Motorcyclists take to the streets in Ride for the Cure
By HELEN ZHAO email@example.com of the Journal Star
PEORIA — Diane Quitschau wore her bright pink headband emblazoned with “Survivor” with pride. A fairly recent designation, it represented her triumph over cancer.
Because of the spiritual growth the Peoria Heights resident said she underwent in battling breast cancer, the Ride for the Cure event she attended Saturday was an especially emotional experience.
“I’m going to start tearing up,” she said. “There was a lot of times on the ride just seeing people pulled over and the support of everyone. It was very overwhelming and very emotional.”
About 500 motorcyclists paraded through the streets of Peoria in an eclectic display of vehicles — a loud and flashy show of support for breast cancer awareness and Susan G. Komen for the Cure.
The excursion began at the Shoppes at Grand Prairie and ended at Exposition Gardens, where participants gathered for a barbecue lunch, beer, and an auction.
Many bike enthusiasts came out in support of the cause, including “Maddog” Nelson , a western Kentucky resident who said his mother, aunt, and ex-wife died of cancer. He took his first motorcycle ride when he was 9 months old and has ridden ever since.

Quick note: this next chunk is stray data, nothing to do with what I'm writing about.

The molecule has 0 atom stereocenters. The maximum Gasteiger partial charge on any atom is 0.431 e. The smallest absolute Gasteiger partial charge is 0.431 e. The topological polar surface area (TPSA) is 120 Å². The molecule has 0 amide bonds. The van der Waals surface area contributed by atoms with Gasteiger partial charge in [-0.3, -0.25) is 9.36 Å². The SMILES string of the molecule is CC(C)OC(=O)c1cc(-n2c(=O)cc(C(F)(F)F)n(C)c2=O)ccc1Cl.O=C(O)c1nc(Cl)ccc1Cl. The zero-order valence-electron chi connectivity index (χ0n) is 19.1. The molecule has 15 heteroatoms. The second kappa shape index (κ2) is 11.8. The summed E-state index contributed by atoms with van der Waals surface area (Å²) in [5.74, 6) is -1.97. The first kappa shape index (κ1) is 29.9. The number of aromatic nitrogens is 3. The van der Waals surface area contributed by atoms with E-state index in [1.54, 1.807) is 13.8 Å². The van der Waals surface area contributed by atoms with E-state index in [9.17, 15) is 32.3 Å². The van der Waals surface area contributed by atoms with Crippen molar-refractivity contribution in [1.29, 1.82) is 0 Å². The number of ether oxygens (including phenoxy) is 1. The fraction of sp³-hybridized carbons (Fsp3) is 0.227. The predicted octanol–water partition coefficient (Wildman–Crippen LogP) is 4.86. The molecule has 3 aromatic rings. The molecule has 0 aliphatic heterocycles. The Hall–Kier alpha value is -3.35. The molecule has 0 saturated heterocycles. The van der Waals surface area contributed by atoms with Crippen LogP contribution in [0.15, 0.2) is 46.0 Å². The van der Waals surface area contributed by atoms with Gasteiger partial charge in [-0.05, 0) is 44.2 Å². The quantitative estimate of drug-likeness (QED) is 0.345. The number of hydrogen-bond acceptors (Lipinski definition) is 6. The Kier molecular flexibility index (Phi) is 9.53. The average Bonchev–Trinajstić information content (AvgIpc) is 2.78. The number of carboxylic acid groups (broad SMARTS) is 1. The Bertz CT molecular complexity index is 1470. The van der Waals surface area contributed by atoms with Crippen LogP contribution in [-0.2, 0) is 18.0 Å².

“There’s nothing like it,” he said. “You can’t explain it. It’s just a total sense of freedom… We call them iron horses. …We’re kind of like modern cowboy I guess. In the cowboy days, they had their freedom. They’d stop and camp anywhere. That’s kind of feel when we’re out on our bike. …If you’ve got troubles man, you get on your bike and you take a ride and nothing matters.”
Although breast cancer affects women in greater numbers than men, men turned up to the event in great droves. “These guys are very sensitive,” said Joyce Harlan, who has helped run the event for the last 18 years. “Our first year, we only allowed women. …And ohhh they complained. They have a mother, they have sister, they have a wife. And we let the guys in, and the ride’s just grown from then.”
Many reveled in the camaraderie and common purpose in fighting for a greater cause. “As a family unit with all our kids, it’s brought us so much closer together,” Quitschau said of her and her husband, who also is a cancer survivor. Helen Zhao can be reached at 686-3196. Follow her on Twitter @HelenJZhao.